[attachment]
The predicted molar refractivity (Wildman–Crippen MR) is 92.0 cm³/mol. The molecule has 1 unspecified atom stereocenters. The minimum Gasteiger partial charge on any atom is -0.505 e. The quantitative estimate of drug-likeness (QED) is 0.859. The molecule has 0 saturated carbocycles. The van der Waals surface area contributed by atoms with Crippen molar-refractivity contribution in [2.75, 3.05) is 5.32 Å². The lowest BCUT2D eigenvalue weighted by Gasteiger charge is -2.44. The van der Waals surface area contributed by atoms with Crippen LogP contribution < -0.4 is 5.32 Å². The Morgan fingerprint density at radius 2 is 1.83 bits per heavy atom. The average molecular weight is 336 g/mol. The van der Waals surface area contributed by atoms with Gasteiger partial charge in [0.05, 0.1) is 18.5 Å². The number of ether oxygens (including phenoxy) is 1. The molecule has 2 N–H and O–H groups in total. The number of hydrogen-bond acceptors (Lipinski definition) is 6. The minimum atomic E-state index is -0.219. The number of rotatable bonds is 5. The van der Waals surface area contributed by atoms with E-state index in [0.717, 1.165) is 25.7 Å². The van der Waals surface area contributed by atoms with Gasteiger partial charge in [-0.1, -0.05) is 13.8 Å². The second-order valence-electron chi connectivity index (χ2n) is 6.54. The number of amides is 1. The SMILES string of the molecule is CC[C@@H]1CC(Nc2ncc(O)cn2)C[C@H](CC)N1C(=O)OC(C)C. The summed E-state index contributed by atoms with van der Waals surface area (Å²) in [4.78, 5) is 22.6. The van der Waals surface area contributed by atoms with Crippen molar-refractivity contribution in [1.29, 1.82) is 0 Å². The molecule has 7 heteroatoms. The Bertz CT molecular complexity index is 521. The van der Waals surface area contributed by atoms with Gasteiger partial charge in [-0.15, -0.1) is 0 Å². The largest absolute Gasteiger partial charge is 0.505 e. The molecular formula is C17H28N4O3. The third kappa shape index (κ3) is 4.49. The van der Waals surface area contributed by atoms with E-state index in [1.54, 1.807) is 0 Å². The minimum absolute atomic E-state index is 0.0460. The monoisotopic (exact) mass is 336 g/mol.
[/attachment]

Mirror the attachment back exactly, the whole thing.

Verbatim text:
The predicted molar refractivity (Wildman–Crippen MR) is 92.0 cm³/mol. The molecule has 1 unspecified atom stereocenters. The minimum Gasteiger partial charge on any atom is -0.505 e. The quantitative estimate of drug-likeness (QED) is 0.859. The molecule has 0 saturated carbocycles. The van der Waals surface area contributed by atoms with Crippen molar-refractivity contribution in [2.75, 3.05) is 5.32 Å². The lowest BCUT2D eigenvalue weighted by Gasteiger charge is -2.44. The van der Waals surface area contributed by atoms with Crippen LogP contribution < -0.4 is 5.32 Å². The Morgan fingerprint density at radius 2 is 1.83 bits per heavy atom. The average molecular weight is 336 g/mol. The van der Waals surface area contributed by atoms with Gasteiger partial charge in [0.05, 0.1) is 18.5 Å². The number of ether oxygens (including phenoxy) is 1. The molecule has 2 N–H and O–H groups in total. The number of hydrogen-bond acceptors (Lipinski definition) is 6. The minimum atomic E-state index is -0.219. The number of rotatable bonds is 5. The van der Waals surface area contributed by atoms with E-state index in [0.717, 1.165) is 25.7 Å². The van der Waals surface area contributed by atoms with Gasteiger partial charge in [-0.1, -0.05) is 13.8 Å². The second-order valence-electron chi connectivity index (χ2n) is 6.54. The number of amides is 1. The SMILES string of the molecule is CC[C@@H]1CC(Nc2ncc(O)cn2)C[C@H](CC)N1C(=O)OC(C)C. The summed E-state index contributed by atoms with van der Waals surface area (Å²) in [4.78, 5) is 22.6. The van der Waals surface area contributed by atoms with Crippen molar-refractivity contribution in [1.29, 1.82) is 0 Å². The molecule has 7 heteroatoms. The Bertz CT molecular complexity index is 521. The van der Waals surface area contributed by atoms with Gasteiger partial charge in [-0.15, -0.1) is 0 Å². The largest absolute Gasteiger partial charge is 0.505 e. The molecular formula is C17H28N4O3. The third kappa shape index (κ3) is 4.49. The van der Waals surface area contributed by atoms with E-state index in [1.54, 1.807) is 0 Å². The minimum absolute atomic E-state index is 0.0460. The monoisotopic (exact) mass is 336 g/mol.